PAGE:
The unemployment rate has defied the gloomy expectations of economists by holding steady at 5.4 per cent in January.
An extra 10,400 jobs were added across the country during the month - twice what the market was expecting.
However full-time employment fell for the third consecutive month, the latest figures from the Australian Bureau of Statistics showed.
CommSec economist Savanth Sebastian said there still some concerning trends in the Australian employment market.
"Yes, it was encouraging that (total) employment grew but more forward looking indicators like job advertisements have suggested that further labour market gains may be more circumspect," he said.
"In fact internet and newspaper job advertisements have fallen for 11 consecutive months, suggesting job growth is likely to flat line in coming months."
Mr Sebastian said a 0.1 per cent fall in the participation rate - the proportion of the working age population either employed or looking for work and ready to start - to 65.0 in January was not a big concern.
"Previous reports that we have published on participation rates and demographics have highlighted that a lot more of the younger workforce are opting for higher education given the sluggish labour market," he said.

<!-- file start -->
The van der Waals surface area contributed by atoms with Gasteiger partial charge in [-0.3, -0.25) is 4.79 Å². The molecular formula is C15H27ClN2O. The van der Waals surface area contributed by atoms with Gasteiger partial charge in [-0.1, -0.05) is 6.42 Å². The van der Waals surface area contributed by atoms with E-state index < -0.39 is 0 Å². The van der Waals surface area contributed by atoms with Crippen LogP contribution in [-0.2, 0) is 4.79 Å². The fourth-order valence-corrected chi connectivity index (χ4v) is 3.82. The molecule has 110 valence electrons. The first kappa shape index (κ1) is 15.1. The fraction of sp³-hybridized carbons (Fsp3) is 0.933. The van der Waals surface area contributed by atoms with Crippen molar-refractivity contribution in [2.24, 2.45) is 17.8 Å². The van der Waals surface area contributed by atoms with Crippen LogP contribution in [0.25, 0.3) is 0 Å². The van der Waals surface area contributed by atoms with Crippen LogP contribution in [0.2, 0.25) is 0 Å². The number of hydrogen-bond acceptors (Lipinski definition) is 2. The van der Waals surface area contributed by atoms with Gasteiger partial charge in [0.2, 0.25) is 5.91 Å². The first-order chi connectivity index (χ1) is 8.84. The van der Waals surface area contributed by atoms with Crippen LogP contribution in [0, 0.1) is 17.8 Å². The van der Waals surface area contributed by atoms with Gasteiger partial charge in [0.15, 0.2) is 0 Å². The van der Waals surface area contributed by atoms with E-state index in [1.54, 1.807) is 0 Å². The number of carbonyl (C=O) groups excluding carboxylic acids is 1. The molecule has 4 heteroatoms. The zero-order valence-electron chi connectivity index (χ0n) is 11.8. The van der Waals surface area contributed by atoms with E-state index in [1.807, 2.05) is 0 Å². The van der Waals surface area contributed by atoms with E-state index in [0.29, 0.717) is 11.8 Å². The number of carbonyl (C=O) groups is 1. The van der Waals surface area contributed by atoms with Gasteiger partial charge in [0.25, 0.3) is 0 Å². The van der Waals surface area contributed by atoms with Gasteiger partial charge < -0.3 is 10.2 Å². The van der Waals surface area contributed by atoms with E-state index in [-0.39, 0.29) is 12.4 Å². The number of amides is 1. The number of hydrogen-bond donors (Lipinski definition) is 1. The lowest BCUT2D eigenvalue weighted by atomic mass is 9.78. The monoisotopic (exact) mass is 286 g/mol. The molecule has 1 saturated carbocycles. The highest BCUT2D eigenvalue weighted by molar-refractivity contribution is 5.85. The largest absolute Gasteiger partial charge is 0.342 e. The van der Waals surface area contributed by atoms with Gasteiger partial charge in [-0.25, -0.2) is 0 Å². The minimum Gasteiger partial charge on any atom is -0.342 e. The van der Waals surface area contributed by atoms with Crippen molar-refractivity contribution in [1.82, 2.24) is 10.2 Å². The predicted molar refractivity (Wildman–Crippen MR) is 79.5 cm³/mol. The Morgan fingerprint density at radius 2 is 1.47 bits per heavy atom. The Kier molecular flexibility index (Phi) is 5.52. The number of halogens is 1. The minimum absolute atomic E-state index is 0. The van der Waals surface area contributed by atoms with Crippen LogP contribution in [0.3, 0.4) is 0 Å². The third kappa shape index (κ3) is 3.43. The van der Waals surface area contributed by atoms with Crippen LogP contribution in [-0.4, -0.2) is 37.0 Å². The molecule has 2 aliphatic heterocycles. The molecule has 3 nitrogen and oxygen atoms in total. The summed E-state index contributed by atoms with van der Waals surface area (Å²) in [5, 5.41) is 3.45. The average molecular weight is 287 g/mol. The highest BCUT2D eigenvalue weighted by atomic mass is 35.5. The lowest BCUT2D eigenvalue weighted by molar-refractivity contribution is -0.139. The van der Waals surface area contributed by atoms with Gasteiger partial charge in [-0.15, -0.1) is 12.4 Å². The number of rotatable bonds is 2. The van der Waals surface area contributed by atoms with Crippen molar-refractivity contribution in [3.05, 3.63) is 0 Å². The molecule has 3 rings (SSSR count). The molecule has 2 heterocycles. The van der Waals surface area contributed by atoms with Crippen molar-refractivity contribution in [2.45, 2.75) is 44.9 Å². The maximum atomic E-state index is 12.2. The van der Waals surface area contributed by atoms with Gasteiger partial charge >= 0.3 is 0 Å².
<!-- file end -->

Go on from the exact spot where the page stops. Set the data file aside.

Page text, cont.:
"And as activity levels pick up and employers are keener to hire, the participation rate is likely to also to rise."
Mr Savanth said future employment data would be carefully watched by the Reserve Bank of Australia in the coming months, but the chance of a March rate cut has receded after the release of the latest jobs figures.
The central bank kept the cash rate at three per cent at its February board meeting this week.
Macquarie senior economist Brian Redican said the jobs figures showed employment growth remained sluggish over the past few months and another interest rate cut could be on the way soon.
"The general sluggishness of these labour market data are consistent with a rate cut," Mr Redican said.
"Because unemployment is only rising slowly though, it hasn't given the RBA any urgency to cut the rate, so by itself there won't be the trigger.
"In an environment where the economy is losing a major driver from mining investment and the replacement drivers for growth are pretty thin on the ground, these data are consistent with the RBA continuing to trim rates."
However, HSBC Australia chief economist Paul Bloxham said figures showed the labour market was more resilient than many believed and vindicates the RBA's decision to keep its cash rate on hold.
"While picking turning points in the economy is hard, we continue to think that the soft patch may be behind us," he said.
"Very timely local indicators suggest that loose monetary policy is working. Housing prices rose solidly in January, auction clearance rates in Sydney and Melbourne rose strongly last weekend.
"We remain of the view that policy setting and global conditions are conducive for a pick up in local growth, so the steady jobs market is consistent with that view."